Holes in Hygiene?…How to Avoid Them
Dr. Gary Shipyard – Case Study #114
It appears that a primary concern from doctors contacting our office is too many openings in hygiene. It is surprising that they are not also concerned about their own production, as 50% of the doctor’s production comes from returning patients through the hygiene department. Dr. Shipyard was concerned about his Hygiene Department. Let’s take a look at his practice stats:
What is Considered “Healthy”?
8 years x 12 months = 96 months x 20 NP/mo = 1,920 new patients.
This indicates that Dr. Shipyard had a retention problem even before this difficult economy…he just didn’t notice it. He should have had 7.5 days of hygiene and only had 4.
Also, based on the nationwide statistics of estimated persons with periodontal disease, an average general practice should be seeing about 33% of their patient base needing periodontal therapy and subsequent 3-4 month periodontal maintenance. Again, Dr. Shipyard was only posting around 15% of periodontal service by his hygienist.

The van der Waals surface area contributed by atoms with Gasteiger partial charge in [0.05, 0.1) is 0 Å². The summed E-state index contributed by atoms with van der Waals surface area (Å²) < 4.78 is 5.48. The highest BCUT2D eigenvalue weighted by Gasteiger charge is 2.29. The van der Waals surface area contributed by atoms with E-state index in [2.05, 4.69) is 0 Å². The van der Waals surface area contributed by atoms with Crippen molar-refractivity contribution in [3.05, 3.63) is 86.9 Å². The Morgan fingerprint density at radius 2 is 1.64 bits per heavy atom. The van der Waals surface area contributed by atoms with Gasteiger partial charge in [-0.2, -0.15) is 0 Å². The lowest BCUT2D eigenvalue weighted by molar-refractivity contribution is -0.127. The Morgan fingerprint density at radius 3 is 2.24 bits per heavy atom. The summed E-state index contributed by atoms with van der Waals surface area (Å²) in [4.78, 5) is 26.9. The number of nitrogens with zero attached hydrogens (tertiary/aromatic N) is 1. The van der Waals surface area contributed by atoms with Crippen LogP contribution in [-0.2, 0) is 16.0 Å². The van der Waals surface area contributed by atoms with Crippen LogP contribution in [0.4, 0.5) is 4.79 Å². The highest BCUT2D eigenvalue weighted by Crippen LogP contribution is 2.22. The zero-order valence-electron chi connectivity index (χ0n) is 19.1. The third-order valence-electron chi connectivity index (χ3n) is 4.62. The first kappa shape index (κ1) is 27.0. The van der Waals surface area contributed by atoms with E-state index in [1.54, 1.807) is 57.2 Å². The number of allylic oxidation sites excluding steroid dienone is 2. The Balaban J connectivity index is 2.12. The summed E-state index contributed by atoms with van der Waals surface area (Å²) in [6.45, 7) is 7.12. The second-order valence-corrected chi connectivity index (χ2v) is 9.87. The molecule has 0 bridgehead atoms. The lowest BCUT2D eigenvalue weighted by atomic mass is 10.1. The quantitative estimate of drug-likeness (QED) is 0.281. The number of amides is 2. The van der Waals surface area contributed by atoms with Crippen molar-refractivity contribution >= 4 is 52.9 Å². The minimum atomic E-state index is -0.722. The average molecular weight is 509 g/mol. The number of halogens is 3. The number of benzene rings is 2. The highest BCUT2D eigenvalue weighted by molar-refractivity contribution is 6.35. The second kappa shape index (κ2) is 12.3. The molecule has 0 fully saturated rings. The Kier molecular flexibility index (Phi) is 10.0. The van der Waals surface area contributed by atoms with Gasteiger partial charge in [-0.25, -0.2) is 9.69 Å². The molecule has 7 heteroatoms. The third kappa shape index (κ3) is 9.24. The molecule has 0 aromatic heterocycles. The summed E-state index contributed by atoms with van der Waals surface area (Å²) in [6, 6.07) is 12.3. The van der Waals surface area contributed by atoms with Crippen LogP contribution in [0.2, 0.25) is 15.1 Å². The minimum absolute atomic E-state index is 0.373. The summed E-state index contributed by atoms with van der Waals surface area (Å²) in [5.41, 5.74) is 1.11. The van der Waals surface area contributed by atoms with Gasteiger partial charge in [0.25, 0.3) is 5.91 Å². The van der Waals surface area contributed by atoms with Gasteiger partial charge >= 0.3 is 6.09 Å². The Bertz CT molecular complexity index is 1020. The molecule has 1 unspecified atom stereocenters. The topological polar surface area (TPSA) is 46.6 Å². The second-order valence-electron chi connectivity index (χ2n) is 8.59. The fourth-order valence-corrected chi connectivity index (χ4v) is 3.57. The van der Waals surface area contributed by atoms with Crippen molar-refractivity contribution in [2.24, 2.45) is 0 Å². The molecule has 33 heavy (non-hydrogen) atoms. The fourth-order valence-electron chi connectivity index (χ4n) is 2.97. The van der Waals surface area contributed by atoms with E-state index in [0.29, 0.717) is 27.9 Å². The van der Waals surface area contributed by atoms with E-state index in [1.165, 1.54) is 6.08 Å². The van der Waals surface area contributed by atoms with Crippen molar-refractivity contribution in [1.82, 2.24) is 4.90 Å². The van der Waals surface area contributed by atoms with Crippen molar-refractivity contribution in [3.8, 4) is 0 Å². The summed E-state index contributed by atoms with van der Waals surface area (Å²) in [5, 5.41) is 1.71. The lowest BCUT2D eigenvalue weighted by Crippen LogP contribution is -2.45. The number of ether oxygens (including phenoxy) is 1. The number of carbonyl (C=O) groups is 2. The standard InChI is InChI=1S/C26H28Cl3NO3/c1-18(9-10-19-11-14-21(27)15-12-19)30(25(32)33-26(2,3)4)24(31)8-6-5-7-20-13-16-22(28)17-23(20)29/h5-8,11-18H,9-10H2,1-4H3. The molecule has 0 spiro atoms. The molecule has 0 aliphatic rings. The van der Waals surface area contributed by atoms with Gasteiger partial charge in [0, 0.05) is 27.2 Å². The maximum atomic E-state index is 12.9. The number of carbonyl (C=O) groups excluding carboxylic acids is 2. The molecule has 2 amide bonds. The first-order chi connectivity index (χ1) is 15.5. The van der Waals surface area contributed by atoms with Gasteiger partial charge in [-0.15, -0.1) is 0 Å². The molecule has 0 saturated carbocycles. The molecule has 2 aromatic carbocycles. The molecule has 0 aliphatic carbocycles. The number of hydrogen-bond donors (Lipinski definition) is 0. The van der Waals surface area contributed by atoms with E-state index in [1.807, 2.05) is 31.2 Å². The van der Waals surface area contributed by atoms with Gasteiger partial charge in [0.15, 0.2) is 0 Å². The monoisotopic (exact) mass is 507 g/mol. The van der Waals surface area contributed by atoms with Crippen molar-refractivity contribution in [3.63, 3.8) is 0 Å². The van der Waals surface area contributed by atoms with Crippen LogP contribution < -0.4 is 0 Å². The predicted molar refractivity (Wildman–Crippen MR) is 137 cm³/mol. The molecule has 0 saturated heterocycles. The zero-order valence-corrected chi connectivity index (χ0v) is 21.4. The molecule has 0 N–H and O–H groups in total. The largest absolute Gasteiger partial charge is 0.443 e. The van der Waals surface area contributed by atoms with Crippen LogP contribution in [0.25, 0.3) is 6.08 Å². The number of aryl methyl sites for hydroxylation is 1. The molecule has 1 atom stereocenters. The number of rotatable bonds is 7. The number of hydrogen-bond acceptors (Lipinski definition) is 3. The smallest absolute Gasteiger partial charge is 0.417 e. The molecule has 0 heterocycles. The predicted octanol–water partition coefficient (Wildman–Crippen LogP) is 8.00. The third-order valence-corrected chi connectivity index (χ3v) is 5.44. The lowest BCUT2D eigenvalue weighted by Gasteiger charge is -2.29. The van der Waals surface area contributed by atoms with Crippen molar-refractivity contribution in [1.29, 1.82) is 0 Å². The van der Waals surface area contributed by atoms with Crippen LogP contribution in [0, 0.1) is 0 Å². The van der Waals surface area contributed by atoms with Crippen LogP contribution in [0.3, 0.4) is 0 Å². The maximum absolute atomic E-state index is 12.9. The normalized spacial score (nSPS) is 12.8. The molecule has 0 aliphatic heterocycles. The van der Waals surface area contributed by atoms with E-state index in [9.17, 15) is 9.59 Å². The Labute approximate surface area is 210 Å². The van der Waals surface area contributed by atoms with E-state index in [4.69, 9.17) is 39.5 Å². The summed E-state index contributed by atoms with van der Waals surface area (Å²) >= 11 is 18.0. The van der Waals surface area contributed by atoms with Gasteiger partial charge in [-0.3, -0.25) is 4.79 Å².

Lastly, his hygienist should be net producing 3x her daily salary. Several reasons were keeping her production at less than optimal:
In order to address Dr. Shipyard’s primary concern of “too many openings in hygiene”, first we must determine what is considered “too many”. If his Hygiene Coordinator was scheduling his hygienist to her daily goal of $1,200 ($350 x 3) and allowing a15% increase for PPO adjustments) it is not necessary to have all the openings filled. With an increase in periodontal services, it is possible to observe openings in the hygiene schedule and still be scheduled to goal. Therefore, more important than “filling the holes”, is scheduling to a daily goal.
5 Monthly Hygiene Follow-up Steps
In order to be responsible for a department in a dental practice, the team member must have a clearly defined job description to follow and is held accountable to the doctor for her performance.
These five monthly tasks were defined for her:
“Dialing for Dollars”
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